| postsurgical pain management

Preoperative Communication: Promoting Best Practices in Pain Care

Study Findings Suggest Process for Steering Patients Away from the Emergency Room

The demographics of joint replacement surgery in the US are changing, and researchers at Hospital for Special Surgery (HSS) and the Ochsner Clinic in New Orleans report that the shift is accompanied by a change in the approach to management of postsurgical pain. Their study confirmed an intuitive finding that patients who live near to the hospital where their surgery was performed are much more likely to visit the emergency room for treatment of postsurgical pain and inflammation than are patients who travelled to the location of their surgery. These patients, an increasing proportion, are more likely to resort to telehealth means of pain management, a more efficient use of healthcare resources. The conclusions were presented at the 2019 annual meeting of the American Academy of Orthopaedic Surgeons.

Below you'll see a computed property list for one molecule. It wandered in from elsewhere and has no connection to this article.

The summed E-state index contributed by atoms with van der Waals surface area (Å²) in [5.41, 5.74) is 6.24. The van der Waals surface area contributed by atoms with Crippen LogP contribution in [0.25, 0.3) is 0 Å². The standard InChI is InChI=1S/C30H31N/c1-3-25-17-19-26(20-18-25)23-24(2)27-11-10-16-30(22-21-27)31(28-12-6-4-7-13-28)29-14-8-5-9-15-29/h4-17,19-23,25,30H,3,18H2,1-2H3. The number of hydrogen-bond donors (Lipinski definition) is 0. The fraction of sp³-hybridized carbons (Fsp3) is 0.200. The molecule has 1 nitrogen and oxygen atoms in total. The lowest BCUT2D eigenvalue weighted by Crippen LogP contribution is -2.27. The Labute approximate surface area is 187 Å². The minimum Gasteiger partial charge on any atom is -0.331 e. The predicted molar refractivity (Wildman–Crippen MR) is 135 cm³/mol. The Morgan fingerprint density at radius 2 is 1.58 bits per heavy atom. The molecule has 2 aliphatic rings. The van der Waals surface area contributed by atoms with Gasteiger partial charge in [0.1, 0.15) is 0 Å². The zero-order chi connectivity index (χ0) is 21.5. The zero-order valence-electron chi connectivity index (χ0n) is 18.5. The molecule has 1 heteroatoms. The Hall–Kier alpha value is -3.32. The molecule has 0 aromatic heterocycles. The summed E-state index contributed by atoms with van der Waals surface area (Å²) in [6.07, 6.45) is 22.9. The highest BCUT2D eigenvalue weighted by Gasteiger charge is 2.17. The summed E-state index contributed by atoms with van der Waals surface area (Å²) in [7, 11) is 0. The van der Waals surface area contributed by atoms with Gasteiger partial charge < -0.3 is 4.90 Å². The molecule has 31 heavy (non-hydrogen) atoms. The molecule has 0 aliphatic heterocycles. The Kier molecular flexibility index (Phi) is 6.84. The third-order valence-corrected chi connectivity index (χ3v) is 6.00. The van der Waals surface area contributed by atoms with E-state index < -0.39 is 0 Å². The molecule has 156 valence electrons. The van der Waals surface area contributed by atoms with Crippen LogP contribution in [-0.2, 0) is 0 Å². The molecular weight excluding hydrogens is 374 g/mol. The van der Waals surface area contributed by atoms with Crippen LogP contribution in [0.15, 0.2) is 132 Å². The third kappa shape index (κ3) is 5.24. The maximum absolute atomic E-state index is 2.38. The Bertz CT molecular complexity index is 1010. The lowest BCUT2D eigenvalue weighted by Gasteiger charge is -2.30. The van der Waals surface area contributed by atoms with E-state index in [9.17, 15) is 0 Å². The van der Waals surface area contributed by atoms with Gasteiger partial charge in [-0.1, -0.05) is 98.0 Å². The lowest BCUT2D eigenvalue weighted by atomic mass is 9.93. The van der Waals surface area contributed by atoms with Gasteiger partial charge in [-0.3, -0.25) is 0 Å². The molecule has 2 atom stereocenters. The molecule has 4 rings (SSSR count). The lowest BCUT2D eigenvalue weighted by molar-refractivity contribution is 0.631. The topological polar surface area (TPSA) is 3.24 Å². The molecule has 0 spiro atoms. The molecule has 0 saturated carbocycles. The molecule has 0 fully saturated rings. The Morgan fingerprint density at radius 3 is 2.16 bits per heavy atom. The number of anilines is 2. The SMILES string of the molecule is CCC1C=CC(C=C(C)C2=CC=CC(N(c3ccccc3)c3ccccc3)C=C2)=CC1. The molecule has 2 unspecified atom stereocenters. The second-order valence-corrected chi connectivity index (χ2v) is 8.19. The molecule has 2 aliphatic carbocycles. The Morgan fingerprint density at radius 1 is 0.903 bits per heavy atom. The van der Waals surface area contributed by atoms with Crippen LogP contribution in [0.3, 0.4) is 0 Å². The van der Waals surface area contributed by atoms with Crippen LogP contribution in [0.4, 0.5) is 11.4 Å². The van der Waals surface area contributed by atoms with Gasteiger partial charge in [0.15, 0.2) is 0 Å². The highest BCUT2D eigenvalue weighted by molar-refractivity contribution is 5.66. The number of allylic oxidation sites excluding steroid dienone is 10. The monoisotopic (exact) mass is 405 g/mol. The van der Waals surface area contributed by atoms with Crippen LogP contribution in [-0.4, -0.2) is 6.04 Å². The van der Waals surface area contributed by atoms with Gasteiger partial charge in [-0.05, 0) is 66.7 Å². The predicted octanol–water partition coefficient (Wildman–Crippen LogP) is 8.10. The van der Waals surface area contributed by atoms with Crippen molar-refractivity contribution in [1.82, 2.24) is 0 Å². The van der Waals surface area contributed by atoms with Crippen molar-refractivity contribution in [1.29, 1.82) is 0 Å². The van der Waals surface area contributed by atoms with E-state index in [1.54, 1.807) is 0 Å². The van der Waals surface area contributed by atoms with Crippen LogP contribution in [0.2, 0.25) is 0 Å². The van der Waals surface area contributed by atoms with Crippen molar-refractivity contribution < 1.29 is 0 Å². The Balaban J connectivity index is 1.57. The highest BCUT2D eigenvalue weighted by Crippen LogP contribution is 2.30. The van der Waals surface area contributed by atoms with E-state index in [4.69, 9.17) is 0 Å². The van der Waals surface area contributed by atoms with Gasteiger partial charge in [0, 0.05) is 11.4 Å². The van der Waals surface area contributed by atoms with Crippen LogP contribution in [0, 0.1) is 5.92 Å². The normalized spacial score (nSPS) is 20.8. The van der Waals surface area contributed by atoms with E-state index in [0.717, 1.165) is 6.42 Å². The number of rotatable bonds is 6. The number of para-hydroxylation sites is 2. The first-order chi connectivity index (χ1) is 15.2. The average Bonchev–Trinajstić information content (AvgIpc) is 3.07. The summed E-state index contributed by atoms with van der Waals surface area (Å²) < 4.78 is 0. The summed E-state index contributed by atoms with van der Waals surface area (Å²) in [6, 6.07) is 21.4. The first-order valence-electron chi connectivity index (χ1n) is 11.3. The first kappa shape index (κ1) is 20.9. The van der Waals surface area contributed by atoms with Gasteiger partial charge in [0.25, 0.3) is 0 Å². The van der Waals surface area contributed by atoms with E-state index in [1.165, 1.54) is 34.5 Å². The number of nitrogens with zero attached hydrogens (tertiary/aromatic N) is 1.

In the US, an increasing proportion of patients who need specialty procedures such as joint replacement surgery are referred by their primary care physicians to centers of excellence that may be far away from where they live. Bradford Waddell, MD, a hip and knee surgeon at HSS led an examination of how these patients communicated with their providers for postsurgical treatment. He noted that, “Everybody is hurting after knee and hip surgery, but if you have easy access to the ER you’re just going to pop on in.” A comparison of patient medical records with their addresses confirmed that this was much less likely if the patient was located at a distance from the hospital. This points to the desirability of encouraging better preoperative communication with all surgical candidates, according to Dr. Waddell, to instruct that postsurgical pain and inflammation rarely require urgent care. Instead, he noted, “They should be calling us and coming to the clinic. We should try to avoid them showing up to the ER, which can be very expensive.”

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